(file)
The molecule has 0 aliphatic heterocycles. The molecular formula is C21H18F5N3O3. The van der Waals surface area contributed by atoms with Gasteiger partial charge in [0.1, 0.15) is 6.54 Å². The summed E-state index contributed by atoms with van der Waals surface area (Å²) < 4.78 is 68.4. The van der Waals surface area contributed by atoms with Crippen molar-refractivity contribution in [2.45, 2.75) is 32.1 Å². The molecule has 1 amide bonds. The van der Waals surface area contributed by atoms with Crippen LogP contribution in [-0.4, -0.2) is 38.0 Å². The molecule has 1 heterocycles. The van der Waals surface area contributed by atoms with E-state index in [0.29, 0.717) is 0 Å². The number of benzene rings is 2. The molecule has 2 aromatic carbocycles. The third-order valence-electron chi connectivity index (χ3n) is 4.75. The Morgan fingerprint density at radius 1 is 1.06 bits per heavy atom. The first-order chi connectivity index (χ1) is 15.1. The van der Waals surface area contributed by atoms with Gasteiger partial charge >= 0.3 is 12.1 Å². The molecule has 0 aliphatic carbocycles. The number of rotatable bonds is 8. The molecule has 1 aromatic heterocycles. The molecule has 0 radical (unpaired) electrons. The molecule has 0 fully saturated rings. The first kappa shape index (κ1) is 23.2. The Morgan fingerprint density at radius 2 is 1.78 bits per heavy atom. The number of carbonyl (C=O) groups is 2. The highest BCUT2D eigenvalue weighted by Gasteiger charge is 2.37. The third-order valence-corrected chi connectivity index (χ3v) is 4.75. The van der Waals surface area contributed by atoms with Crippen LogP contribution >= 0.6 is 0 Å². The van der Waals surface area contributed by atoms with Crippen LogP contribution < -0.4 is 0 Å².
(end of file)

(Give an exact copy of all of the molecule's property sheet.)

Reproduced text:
The molecule has 0 aliphatic heterocycles. The molecular formula is C21H18F5N3O3. The van der Waals surface area contributed by atoms with Gasteiger partial charge in [0.1, 0.15) is 6.54 Å². The summed E-state index contributed by atoms with van der Waals surface area (Å²) < 4.78 is 68.4. The van der Waals surface area contributed by atoms with Crippen molar-refractivity contribution in [2.45, 2.75) is 32.1 Å². The molecule has 1 amide bonds. The van der Waals surface area contributed by atoms with Crippen LogP contribution in [-0.4, -0.2) is 38.0 Å². The molecule has 1 heterocycles. The van der Waals surface area contributed by atoms with E-state index in [0.29, 0.717) is 0 Å². The number of benzene rings is 2. The molecule has 2 aromatic carbocycles. The third-order valence-electron chi connectivity index (χ3n) is 4.75. The Morgan fingerprint density at radius 1 is 1.06 bits per heavy atom. The first-order chi connectivity index (χ1) is 15.1. The van der Waals surface area contributed by atoms with Gasteiger partial charge >= 0.3 is 12.1 Å². The molecule has 0 aliphatic carbocycles. The number of rotatable bonds is 8. The molecule has 1 aromatic heterocycles. The molecule has 0 radical (unpaired) electrons. The molecule has 0 fully saturated rings. The first kappa shape index (κ1) is 23.2. The Morgan fingerprint density at radius 2 is 1.78 bits per heavy atom. The number of carbonyl (C=O) groups is 2. The highest BCUT2D eigenvalue weighted by Gasteiger charge is 2.37. The third-order valence-corrected chi connectivity index (χ3v) is 4.75. The van der Waals surface area contributed by atoms with Crippen LogP contribution >= 0.6 is 0 Å². The van der Waals surface area contributed by atoms with Crippen LogP contribution < -0.4 is 0 Å².